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Electric thermostat

Posted by Harold Kestenholz - Hydronic Network on November 27th, 2000 01:24 PM
In reply to Basebord Thermostat by David Ringler on November 24th, 2000 11:54 AM [Go to top of thread]

Most electric baseboard heat is 220 volts. They run with two hot wires. Many municipalities require that both hot wires be broken by the thermostat. Therefore many electric thermostats have four screws to fasten the wires. Usually, but not always, the two power wires are connected to the bottom two screws of the thermostat and the two wires of the electric heating element are connected to the other two screws.

A good way to find out the action of the two switches is to leave the thermostat unwired. Use an ohmmeter or continuity light on two of the screws at a time. Turn the thermostat setting to open and close the thermostat switches. If the needle, indicator, or light changes, then one of the power wires and one of the heater wires go on those two screws. the others go on the other two screws. The two switches in the thermostat should not connect to each other - in other words one switching side is isolated from the other switching side.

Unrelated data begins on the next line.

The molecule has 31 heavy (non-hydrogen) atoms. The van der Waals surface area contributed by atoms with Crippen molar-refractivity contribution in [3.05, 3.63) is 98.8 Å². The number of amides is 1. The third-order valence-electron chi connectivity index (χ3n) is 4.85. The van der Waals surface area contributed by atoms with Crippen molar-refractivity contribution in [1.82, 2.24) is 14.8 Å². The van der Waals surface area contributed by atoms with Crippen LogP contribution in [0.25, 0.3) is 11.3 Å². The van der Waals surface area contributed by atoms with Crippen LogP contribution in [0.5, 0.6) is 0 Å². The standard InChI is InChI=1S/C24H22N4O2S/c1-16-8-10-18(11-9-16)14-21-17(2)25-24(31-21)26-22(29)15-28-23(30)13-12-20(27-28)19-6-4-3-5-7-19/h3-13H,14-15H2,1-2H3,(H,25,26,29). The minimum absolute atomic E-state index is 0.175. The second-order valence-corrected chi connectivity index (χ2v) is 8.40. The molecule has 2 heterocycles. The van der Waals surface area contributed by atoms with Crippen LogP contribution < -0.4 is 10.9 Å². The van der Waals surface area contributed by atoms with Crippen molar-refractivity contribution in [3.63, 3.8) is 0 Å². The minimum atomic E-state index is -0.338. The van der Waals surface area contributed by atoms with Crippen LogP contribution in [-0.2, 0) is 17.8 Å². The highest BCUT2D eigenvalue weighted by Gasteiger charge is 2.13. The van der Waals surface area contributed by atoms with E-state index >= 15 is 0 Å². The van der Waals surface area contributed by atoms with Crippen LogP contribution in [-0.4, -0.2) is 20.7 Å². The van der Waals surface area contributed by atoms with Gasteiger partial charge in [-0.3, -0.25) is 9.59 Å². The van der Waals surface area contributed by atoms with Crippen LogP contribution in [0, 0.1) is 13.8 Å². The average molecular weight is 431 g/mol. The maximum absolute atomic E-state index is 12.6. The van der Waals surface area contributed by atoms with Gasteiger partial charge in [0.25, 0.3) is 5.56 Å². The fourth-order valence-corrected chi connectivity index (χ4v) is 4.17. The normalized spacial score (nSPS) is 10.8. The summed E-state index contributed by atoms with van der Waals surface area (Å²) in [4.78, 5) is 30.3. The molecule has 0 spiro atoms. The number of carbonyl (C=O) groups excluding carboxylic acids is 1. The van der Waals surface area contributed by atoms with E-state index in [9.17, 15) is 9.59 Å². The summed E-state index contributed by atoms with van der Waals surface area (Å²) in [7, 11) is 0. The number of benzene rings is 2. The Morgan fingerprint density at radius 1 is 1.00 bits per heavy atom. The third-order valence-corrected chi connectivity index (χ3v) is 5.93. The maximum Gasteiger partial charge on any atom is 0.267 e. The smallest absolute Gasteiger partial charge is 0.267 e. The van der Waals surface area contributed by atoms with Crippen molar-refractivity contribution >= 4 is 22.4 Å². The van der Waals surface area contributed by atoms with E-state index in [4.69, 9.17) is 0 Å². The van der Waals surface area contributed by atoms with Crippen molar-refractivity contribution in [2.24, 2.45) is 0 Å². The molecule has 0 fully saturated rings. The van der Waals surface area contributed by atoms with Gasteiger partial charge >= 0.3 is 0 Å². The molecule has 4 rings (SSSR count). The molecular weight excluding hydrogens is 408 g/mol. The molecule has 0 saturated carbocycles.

Be careful, if you worry about being shocked or dead, call an electrician.

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